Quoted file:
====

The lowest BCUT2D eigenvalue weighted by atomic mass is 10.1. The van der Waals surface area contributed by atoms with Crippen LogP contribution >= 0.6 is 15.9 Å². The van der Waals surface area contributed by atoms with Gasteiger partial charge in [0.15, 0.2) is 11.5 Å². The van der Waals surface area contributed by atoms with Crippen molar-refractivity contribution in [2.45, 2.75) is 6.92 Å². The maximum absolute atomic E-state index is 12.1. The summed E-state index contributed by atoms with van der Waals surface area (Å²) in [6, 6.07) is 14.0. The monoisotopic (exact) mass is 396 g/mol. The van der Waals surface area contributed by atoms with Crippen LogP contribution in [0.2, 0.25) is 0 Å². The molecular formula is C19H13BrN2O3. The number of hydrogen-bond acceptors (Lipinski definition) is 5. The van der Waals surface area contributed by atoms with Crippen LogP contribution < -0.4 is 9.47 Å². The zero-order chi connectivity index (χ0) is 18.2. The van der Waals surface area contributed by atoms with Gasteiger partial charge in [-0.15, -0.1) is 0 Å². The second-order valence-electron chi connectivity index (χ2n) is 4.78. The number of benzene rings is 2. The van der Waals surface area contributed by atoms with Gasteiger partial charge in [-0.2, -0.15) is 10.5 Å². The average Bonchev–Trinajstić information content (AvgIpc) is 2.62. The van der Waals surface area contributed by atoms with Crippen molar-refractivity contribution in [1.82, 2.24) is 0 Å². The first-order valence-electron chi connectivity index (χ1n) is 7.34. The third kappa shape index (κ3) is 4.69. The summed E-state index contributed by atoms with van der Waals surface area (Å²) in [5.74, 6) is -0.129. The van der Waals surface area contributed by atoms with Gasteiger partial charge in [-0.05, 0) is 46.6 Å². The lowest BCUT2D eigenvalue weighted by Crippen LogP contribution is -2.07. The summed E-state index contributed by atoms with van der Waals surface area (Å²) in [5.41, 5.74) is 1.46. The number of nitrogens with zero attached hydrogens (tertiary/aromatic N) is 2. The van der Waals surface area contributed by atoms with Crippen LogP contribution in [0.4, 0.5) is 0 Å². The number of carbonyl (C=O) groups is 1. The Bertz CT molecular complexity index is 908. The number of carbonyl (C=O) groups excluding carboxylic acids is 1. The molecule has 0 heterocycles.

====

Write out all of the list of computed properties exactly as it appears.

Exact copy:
The lowest BCUT2D eigenvalue weighted by atomic mass is 10.1. The van der Waals surface area contributed by atoms with Crippen LogP contribution >= 0.6 is 15.9 Å². The van der Waals surface area contributed by atoms with Gasteiger partial charge in [0.15, 0.2) is 11.5 Å². The van der Waals surface area contributed by atoms with Crippen molar-refractivity contribution in [2.45, 2.75) is 6.92 Å². The maximum absolute atomic E-state index is 12.1. The summed E-state index contributed by atoms with van der Waals surface area (Å²) in [6, 6.07) is 14.0. The monoisotopic (exact) mass is 396 g/mol. The van der Waals surface area contributed by atoms with Crippen LogP contribution in [0.2, 0.25) is 0 Å². The molecular formula is C19H13BrN2O3. The number of hydrogen-bond acceptors (Lipinski definition) is 5. The van der Waals surface area contributed by atoms with Crippen LogP contribution < -0.4 is 9.47 Å². The zero-order chi connectivity index (χ0) is 18.2. The van der Waals surface area contributed by atoms with Gasteiger partial charge in [-0.15, -0.1) is 0 Å². The second-order valence-electron chi connectivity index (χ2n) is 4.78. The number of benzene rings is 2. The van der Waals surface area contributed by atoms with Gasteiger partial charge in [-0.2, -0.15) is 10.5 Å². The average Bonchev–Trinajstić information content (AvgIpc) is 2.62. The van der Waals surface area contributed by atoms with Crippen molar-refractivity contribution in [1.82, 2.24) is 0 Å². The first-order valence-electron chi connectivity index (χ1n) is 7.34. The third kappa shape index (κ3) is 4.69. The summed E-state index contributed by atoms with van der Waals surface area (Å²) in [5.74, 6) is -0.129. The van der Waals surface area contributed by atoms with Gasteiger partial charge in [-0.05, 0) is 46.6 Å². The lowest BCUT2D eigenvalue weighted by Crippen LogP contribution is -2.07. The summed E-state index contributed by atoms with van der Waals surface area (Å²) in [5.41, 5.74) is 1.46. The number of nitrogens with zero attached hydrogens (tertiary/aromatic N) is 2. The van der Waals surface area contributed by atoms with Crippen LogP contribution in [0.4, 0.5) is 0 Å². The number of carbonyl (C=O) groups is 1. The Bertz CT molecular complexity index is 908. The number of carbonyl (C=O) groups excluding carboxylic acids is 1. The molecule has 0 heterocycles.